Wednesday, August 8th, 2007
By Shelley Grieshop
Life's a juggle for Mercer County 4-H teen
Family tragedy sparks continued dedication to county fair duties
The red stripe from the top of the Junior Fair tent casts a cherry tint across Craig Muhlenkamp's face as he and others decorate for the king and queen pageant Tuesday afternoon.
At 18, Craig is one of those 4-H dynamos. Despite the killer heat outside, he's everywhere - helping the younger kids with their projects, giving them advice before livestock shows and often just spreading a contagious smile that everyone has come to expect.
"I just feed off the younger kids' energy," he says, during a quick break in the action at the Mercer County Fair.
But tragically, the past year has brought more heartache than smiles to the Muhlenkamp family of Coldwater. After battling cancer for nine months, Craig's father, Ken Muhlenkamp, 52, died on May 11.
It was close to fair week last year when Ken Muhlenkamp lost his appetite and began to lose weight. On the day of the Junior Fair king and queen contest, Craig remembers noticing that his father's skin was subtly jaundiced. Soon after, doctors diagnosed a tumor and Ken Muhlenkamp began treatment.
Ken Muhlenkamp taught his children how to care for the dairy cattle they raised. But when it came to fair week, there was no hand-holding. If the boys wanted to show dairy cows, it was their responsibility all the way, says Craig, the youngest of six boys.
"He made us do the work," he recalls with a grin. "But he always came out to watch the shows."
Craig, a member of the Coldwater Explorers 4-H Club since age 9, is showing dairy cows again this year at the fair - his last year as a participant in the Junior Fair because of age restrictions. He also entered a self-determined project, which features his passion for juggling.
"I learned juggling in elementary school, but I wasn't very good at it," he says.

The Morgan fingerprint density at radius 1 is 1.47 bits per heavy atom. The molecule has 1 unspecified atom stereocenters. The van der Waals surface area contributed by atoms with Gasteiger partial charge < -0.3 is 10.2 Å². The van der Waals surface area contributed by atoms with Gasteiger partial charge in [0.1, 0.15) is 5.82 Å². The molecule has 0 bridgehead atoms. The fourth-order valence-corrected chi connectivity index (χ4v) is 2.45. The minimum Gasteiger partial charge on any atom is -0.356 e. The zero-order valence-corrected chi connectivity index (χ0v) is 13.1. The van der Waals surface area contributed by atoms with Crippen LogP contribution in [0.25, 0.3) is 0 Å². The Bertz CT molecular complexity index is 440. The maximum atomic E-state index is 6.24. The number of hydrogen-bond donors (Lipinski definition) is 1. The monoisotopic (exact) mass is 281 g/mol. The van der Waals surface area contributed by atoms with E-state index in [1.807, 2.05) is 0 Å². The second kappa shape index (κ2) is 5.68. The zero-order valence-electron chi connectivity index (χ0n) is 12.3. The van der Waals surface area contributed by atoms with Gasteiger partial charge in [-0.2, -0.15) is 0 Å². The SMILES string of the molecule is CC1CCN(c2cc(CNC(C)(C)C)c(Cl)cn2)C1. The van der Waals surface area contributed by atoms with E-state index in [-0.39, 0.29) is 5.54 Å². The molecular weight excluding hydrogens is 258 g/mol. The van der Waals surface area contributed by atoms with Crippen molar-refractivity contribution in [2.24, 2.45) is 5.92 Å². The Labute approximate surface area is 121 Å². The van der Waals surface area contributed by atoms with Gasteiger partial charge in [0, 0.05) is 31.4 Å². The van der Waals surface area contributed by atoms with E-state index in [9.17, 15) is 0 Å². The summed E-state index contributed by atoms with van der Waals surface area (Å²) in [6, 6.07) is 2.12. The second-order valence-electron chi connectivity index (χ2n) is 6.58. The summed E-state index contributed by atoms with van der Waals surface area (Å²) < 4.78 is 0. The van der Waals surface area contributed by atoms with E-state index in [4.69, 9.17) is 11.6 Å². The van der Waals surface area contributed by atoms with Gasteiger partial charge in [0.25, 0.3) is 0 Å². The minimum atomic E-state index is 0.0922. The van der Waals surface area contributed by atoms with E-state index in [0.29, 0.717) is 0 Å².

About two years ago he began honing his skills. Earlier this year he went to see professional entertainer Mad Chad Taylor, who juggles bizarre objects.
"I'd like to try (juggling) chain saws," Craig adds matter-of-factly.
He has showed off his juggling skills at area talent contests and even gave a performance Tuesday night at the king and queen competition at the fairgrounds.
He's enjoyed his reign as king, riding in parades and giving speeches about 4-H and its benefits - something he totally believes in.
"I loved being a camp counselor," he adds.
Craig admits helping organize the coronation festivities Tuesday evening was hectic and a lot more work than he thought it would be. But the event went off without a hitch, and Junior Fair coordinator Barb Phares wasn't surprised.
"Craig's a really neat kid. I remember when he said he wanted to be an engineer and I thought, 'No, that's just not him,'" she recalls. "Then one day he came into my office and said he'd decided to be a teacher, and I almost cried. I always wondered how long it would be until he realized working with kids is his future. He needs to be a teacher."
Phares says watching 4-H kids grow up and head out into the world brings mixed emotions. Each year she says good-bye to special ones like Craig and the world gains a new wave of responsible adults.
"The best part of this job is watching kids grow up," she says. "And the worst part of this job is watching kids grow up."
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